Why I Go to Therapy


By Pierzy - Posted on 30 March 2012

Dr. Melfi & Tony Soprano

 

 

 

 

 

 

I have written in this space several times about my admiration for James Altucher. The man has both succeeded and failed spectacularly and he fearlessly exposes his innermost feelings on his blog on an almost daily basis. I read him religiously, but that does not mean that I always agree with him. In fact, after reading one of more recent posts, “How to Quit Therapy,” I could not disagree with him more. Altucher, as usual, makes solid arguments, but I think his post misses the overall point. At least, I know it does for me.

I see a therapist twice a week, Tuesday and Thursday morning before work, and I find it extremely helpful. Are there days when I feel like I don’t have something substantial to talk about? Sure. Am I occasionally forced to explore the minutiae of something innocuous because my therapist possibly believes that I’ve buried a horrible secret or memory in my subconscious? Yes. But those moments are (a) few and far between and (b) part of the larger journey.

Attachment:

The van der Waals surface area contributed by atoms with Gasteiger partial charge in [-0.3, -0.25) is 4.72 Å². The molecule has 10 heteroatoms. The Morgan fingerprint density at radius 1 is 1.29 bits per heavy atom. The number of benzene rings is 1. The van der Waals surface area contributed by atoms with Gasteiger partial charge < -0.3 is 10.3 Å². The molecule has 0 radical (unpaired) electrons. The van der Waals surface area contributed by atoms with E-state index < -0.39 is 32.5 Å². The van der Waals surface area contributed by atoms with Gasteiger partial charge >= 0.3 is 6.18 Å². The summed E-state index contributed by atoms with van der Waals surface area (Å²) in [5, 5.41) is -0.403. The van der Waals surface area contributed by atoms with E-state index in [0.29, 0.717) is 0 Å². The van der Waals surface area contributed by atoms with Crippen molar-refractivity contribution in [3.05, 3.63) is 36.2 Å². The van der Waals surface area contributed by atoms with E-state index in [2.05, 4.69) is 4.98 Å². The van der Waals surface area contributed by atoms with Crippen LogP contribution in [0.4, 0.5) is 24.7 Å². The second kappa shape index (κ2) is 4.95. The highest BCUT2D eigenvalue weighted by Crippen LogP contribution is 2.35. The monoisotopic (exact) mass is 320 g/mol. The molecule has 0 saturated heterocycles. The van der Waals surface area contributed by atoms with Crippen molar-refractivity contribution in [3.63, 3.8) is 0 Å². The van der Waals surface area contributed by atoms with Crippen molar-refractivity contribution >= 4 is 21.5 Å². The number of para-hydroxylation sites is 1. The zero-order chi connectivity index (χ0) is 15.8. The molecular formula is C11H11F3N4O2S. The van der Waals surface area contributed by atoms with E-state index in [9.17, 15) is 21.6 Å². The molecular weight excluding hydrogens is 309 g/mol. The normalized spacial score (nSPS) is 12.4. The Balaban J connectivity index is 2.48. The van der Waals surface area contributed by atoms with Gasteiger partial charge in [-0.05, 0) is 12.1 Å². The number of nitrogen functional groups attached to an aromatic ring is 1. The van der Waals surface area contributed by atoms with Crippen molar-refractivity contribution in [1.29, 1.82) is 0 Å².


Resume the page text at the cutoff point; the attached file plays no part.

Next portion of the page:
I always felt like I needed some form of therapy. Being the youngest, my brother and sister were off at college while I was still home, so it’s almost like I was an only child in my early teens and we lived in a big spread on the edge of town that was fairly remote (Google Maps still does not have a street view of it). As a result, I spent a fair amount of time alone and I would often get lost in my own head, which is both good and bad. That practice made me pretty self-aware, especially for someone at an early age, and I knew that I thought differently from most of my friends and classmates. In junior high and high school, I would pontificate about how I believed most people were fucked up in one way or another and needed some form of counseling, myself included. (Adolescent dating tip: explaining why you think you and all of your peers need therapy is not a way to impress a pretty 14 year-old girl.)  It turns out I wasn’t all that different from those around me, I was just much more willing to express my inner thoughts and insecurities. I had a weird hang up about what I perceived as lying to girls in order to make them like me, so I would be brutally honest to the point where it probably became uncomfortable. In some way, I guess I thought this would make me more authentic because I was laying my soul bare, but all it did was reinforce my own idea that I should probably talk to someone professionally. For as self-aware as I was, I wasn’t aware enough of those around me to just hold a few things inside. This character flaw probably prevented me from dating but, in my crazy brain, I was being my authentic self and if no one wanted that and all that it entailed, then I didn’t want them either. I never grasped the concept that just because the entire picture isn’t exposed doesn’t mean the entire picture doesn’t exist. I’m now 32 years old and I’m still learning this lesson.